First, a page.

Ficino's Efforts to Reunite Philosophy and Religion
Chapman, Dorothy Lynn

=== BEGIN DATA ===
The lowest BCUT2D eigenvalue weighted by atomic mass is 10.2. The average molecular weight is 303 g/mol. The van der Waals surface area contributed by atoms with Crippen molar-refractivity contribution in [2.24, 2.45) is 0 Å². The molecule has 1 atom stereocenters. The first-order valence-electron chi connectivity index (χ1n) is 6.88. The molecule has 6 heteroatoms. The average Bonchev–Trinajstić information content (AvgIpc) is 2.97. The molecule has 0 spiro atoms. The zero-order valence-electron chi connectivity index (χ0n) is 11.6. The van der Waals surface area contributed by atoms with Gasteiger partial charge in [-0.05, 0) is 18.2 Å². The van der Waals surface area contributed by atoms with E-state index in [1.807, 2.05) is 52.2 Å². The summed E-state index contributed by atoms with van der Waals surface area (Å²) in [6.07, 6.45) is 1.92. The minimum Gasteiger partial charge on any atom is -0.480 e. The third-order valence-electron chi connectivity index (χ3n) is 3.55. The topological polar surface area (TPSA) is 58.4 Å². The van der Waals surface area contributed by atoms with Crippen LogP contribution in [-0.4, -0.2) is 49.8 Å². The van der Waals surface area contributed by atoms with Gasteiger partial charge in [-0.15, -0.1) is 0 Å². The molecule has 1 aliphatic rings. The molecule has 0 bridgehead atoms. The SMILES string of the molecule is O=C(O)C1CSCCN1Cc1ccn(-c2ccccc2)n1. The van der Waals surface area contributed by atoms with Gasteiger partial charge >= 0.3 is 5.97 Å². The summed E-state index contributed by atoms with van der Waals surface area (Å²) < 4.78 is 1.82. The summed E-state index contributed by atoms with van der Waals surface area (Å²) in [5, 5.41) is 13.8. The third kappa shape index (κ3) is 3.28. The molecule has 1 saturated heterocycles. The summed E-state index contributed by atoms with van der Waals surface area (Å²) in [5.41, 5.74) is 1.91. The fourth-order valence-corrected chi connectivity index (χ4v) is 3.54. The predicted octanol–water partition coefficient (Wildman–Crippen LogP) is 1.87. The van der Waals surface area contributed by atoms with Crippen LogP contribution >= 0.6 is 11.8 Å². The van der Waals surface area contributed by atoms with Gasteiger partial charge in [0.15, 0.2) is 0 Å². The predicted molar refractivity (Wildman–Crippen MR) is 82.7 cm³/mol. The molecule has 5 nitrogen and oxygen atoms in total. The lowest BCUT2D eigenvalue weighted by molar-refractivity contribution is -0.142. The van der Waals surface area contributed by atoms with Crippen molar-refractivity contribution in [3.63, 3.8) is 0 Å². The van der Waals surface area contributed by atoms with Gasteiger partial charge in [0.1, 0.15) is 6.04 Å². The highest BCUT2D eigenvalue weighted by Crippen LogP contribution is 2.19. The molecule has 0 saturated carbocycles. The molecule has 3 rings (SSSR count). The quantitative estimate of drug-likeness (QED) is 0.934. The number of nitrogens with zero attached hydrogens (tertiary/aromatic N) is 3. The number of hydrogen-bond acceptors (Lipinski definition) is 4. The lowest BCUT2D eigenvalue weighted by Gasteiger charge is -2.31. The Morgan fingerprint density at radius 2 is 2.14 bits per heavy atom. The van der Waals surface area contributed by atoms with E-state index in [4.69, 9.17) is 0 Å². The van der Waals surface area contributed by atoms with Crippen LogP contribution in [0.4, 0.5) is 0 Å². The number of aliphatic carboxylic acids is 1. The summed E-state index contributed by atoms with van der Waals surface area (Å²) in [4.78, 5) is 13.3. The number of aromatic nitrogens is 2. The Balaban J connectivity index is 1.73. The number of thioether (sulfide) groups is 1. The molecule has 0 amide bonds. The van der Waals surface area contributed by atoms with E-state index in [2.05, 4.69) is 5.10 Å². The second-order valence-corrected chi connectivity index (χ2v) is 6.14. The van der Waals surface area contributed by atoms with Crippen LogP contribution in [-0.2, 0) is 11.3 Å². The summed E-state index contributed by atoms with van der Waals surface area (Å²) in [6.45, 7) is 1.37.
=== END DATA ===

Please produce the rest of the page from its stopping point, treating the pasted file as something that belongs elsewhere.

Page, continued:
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Marsilio Ficino (1433 to 1499) was the first Renaissance philosopher to have access to the full Platonic corpus. He desired to use these ancient writings, plus faith, scripture, and reason to reunite religion and philosophy into one mutually supportive system, and was perhaps motivated to do so by circumstances arising from the era in which he worked, his life, context and writing style. His background and motivations are reviewed, followed by an examination of his philosophical arguments about God's five main attributes: existence, simplicity, goodness, omniscience, and omnipotence. Finally the divine/human relationship is examined using the uniqueness of the divine's relationship with humans, divine illumination, hierarchies and love. This assessment of the Godly attributes and the divine/human relationship finds that, although Ficino did use Platonic ideas that were new to the Renaissance period, his failure to construct strong philosophical arguments made his work ultimately less enduring than that of his contemporaries. My transcription of the 1495 edition of Ficino's 'De raptu Pauli' is included an as appendix.